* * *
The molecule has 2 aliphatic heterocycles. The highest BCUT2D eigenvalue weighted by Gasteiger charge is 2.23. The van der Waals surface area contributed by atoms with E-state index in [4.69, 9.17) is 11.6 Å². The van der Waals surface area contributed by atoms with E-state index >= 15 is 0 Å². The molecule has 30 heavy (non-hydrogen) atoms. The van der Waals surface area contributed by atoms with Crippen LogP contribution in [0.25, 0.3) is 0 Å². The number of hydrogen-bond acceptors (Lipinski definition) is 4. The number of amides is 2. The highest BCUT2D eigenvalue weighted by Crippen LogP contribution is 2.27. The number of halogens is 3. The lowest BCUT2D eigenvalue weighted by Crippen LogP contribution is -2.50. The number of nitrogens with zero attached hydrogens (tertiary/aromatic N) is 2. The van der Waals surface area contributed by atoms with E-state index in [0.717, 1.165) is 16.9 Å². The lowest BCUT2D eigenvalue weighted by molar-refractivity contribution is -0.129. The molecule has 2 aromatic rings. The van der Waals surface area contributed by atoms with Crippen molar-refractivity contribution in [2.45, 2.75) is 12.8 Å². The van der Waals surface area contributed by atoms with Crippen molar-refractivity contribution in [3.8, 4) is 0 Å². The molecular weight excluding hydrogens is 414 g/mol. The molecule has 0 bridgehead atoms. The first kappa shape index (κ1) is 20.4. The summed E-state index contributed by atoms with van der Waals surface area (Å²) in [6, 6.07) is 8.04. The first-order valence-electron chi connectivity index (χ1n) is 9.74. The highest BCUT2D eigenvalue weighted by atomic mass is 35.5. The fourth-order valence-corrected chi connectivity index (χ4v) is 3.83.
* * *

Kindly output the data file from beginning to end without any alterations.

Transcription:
The molecule has 2 aliphatic heterocycles. The highest BCUT2D eigenvalue weighted by Gasteiger charge is 2.23. The van der Waals surface area contributed by atoms with E-state index in [4.69, 9.17) is 11.6 Å². The van der Waals surface area contributed by atoms with E-state index >= 15 is 0 Å². The molecule has 30 heavy (non-hydrogen) atoms. The van der Waals surface area contributed by atoms with Crippen LogP contribution in [0.25, 0.3) is 0 Å². The number of hydrogen-bond acceptors (Lipinski definition) is 4. The number of amides is 2. The highest BCUT2D eigenvalue weighted by Crippen LogP contribution is 2.27. The number of halogens is 3. The lowest BCUT2D eigenvalue weighted by Crippen LogP contribution is -2.50. The number of nitrogens with zero attached hydrogens (tertiary/aromatic N) is 2. The van der Waals surface area contributed by atoms with E-state index in [0.717, 1.165) is 16.9 Å². The lowest BCUT2D eigenvalue weighted by molar-refractivity contribution is -0.129. The molecule has 2 aromatic rings. The van der Waals surface area contributed by atoms with Crippen molar-refractivity contribution in [2.45, 2.75) is 12.8 Å². The van der Waals surface area contributed by atoms with Crippen molar-refractivity contribution in [3.8, 4) is 0 Å². The molecular weight excluding hydrogens is 414 g/mol. The molecule has 0 bridgehead atoms. The first kappa shape index (κ1) is 20.4. The summed E-state index contributed by atoms with van der Waals surface area (Å²) in [6, 6.07) is 8.04. The first-order valence-electron chi connectivity index (χ1n) is 9.74. The highest BCUT2D eigenvalue weighted by atomic mass is 35.5. The fourth-order valence-corrected chi connectivity index (χ4v) is 3.83.